500g strong white flour
450 ml Luke warm water
1/2 teaspoon sugar
1 ½ teaspoon dry Yeast
1 ½ teaspoon salt
2 tablespoons garlic granules
2 tablespoons oregano and\or 1 tablespoon cracked black pepper
Olive Oil

Method

Pre heat oven to 200C or gas mark 8

In a large bowl mix with clean hands flour, sugar, herbs and yeast

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Pour in the water and salt and mix in the bowl with your hands for 5 minutes. The mixture will be like a very thick paste.

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Lift parts of the dough up and fold it over itself to push in a few air pockets. Work the dough in the bowl for 5 minutes. If you have a food mixer, beat it with a dough hook but still finish off with the hand method to push the air pockets in.

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Flour a work surface and continue to work the dough until smooth.

Add 1 tablespoon of oil directly to the dough and mix into it by kneading for a few more minutes.

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Allow to prove in a clean bowl drizzled with a little more oil to stop it sticking, covered with cling film for about 1 hour or until it doubles in size.

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Pour the dough onto a well floured work surface and fold over like an envelope length ways to create the ciabatta ‘look’. At this point you can leave it as a loaf, cut into rolls or get creative and twist them up. Once shaped leave to prove for a further 20 minutes.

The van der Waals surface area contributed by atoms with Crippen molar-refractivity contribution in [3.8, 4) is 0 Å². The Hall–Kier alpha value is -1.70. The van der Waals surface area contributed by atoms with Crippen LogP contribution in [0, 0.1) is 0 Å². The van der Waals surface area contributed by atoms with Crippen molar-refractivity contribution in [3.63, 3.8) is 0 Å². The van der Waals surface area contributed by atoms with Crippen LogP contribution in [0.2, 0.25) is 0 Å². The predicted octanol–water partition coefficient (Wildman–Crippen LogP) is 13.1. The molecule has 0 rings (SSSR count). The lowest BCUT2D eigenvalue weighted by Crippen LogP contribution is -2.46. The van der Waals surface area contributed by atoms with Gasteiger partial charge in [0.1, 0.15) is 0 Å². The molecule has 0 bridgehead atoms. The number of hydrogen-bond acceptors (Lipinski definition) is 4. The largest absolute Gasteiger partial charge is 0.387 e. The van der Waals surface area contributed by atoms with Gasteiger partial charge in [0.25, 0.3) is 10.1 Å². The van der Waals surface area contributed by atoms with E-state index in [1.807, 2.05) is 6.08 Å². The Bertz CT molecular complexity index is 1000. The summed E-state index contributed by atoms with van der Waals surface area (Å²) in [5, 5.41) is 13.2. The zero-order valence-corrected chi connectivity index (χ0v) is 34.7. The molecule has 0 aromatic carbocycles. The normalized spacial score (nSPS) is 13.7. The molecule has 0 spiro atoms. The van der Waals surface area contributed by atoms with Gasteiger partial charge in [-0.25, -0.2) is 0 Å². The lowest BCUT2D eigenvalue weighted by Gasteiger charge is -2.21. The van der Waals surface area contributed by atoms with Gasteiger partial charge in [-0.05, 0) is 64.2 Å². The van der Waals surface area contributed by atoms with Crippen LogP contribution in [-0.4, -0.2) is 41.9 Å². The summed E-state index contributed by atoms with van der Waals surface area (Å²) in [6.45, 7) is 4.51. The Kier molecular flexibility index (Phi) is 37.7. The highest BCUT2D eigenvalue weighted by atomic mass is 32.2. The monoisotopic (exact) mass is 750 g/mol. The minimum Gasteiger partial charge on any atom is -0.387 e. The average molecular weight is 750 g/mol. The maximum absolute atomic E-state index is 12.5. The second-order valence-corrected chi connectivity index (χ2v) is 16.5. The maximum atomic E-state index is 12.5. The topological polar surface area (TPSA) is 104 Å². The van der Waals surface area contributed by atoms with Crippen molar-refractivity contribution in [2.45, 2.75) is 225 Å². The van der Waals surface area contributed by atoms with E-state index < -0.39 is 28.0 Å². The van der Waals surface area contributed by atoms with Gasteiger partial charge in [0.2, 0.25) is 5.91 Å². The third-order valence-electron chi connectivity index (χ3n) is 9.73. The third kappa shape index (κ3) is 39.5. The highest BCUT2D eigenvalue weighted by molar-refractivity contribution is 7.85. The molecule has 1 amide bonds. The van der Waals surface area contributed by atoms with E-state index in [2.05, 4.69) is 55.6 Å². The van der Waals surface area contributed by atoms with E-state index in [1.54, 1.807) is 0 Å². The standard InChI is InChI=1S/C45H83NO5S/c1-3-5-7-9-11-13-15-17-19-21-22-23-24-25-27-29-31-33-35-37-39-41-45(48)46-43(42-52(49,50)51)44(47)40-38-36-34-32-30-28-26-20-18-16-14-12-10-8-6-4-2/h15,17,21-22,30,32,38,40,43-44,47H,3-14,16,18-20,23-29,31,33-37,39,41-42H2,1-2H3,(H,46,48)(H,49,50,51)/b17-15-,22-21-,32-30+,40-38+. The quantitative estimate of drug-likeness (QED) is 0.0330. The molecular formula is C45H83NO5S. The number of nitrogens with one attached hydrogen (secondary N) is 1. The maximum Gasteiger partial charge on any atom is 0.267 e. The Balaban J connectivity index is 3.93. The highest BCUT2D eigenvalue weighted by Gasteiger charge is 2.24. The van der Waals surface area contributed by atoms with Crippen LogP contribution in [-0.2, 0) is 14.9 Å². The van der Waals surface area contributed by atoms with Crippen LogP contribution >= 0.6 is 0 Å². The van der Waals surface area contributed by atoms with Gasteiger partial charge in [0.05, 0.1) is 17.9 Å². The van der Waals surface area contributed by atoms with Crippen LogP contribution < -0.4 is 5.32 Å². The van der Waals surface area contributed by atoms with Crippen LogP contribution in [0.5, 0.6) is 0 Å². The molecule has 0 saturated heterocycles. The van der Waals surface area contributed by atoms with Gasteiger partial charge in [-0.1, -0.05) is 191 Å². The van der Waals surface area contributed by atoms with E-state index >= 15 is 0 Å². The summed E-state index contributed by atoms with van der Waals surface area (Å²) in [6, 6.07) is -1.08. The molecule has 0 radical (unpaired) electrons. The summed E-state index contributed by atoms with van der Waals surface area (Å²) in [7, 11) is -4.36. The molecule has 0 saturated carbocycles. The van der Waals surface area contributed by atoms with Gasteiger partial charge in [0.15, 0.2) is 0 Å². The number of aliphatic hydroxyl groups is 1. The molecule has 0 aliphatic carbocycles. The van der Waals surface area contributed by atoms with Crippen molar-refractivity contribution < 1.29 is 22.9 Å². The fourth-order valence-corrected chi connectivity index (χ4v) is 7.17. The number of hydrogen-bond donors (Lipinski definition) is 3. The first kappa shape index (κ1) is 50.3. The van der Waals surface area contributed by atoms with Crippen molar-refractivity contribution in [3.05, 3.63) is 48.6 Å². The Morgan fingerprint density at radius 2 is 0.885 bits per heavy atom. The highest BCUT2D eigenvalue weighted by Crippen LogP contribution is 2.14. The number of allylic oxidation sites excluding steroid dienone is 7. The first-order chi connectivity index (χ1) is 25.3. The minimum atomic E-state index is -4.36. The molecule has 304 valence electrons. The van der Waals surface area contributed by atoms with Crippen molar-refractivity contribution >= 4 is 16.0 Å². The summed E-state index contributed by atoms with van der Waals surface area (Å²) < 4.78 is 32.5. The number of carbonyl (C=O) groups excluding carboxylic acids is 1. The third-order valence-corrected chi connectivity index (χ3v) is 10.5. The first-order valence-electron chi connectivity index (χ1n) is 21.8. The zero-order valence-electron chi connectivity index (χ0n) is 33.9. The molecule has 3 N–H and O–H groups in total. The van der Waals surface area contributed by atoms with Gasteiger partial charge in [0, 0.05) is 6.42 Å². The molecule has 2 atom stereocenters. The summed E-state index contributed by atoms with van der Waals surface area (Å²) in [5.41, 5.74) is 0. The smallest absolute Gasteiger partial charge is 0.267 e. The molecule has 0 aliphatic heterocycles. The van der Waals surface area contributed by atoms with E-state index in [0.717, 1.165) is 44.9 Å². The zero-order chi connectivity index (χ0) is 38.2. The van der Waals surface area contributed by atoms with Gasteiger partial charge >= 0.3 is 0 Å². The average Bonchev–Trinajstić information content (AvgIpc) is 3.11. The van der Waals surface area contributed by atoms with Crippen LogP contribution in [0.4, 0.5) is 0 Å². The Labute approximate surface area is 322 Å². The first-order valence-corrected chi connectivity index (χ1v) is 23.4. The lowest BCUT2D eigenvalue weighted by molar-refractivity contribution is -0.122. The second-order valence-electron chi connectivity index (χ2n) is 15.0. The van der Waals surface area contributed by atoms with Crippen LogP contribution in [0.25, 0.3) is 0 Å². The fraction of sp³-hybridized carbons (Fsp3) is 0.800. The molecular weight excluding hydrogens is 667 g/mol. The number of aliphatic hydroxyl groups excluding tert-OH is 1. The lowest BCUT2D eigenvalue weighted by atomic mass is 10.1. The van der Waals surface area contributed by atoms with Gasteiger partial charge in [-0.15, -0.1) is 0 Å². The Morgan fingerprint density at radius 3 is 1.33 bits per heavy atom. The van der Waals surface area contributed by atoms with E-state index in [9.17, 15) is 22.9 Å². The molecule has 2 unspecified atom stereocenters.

Lift dough onto a floured baking tray and (sprinkle some flour onto the top of the bread/s to create a more rustic look) bake for around 25 minutes, until golden and when tapped sounds hollow. Leave till cool on a wire rack or a spare grill pan for 15 minutes before serving.

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Fisherman’s friend – my ultimate parsley sauce

Today is just one of those average days. I got up, I went to work, came home and got back into the kitchen the first opportunity I had. I fancied a change and figured that I had been going pretty heavy on the calories of late, so fancied something a little lighter. In this case I went for a pair of wonderfully blushing, pink salmon fillets.

I adore fish, when utilized properly it soars above most animal products in my opinion and really does have something special to offer. Sea bass, Tuna, haddock, Pollock, breem, they all have their own qualities to bring to a dish and sometimes just by adding a little something it can drive it up to the next level. Which brings me to the point of this post, my parsley sauce. Its seriously simple but very good!

What you will need:

200ml whole milk
1 tablespoon white flour
1.5 tablespoons butter
1 teaspoon Dijon mustard
Hand full of flat leaf parsley, finely chopped
1 Tablespoon olive oil
Pinch of fine sea salt.

Method:

1. Add the olive oil, butter and flour to a pan on a low heat and mix together as the butter melts. Stir until combined into a paste like consistency.
2. Pour in the milk a little at a time, stirring constantly.
3. Add the mustard, salt and parsley.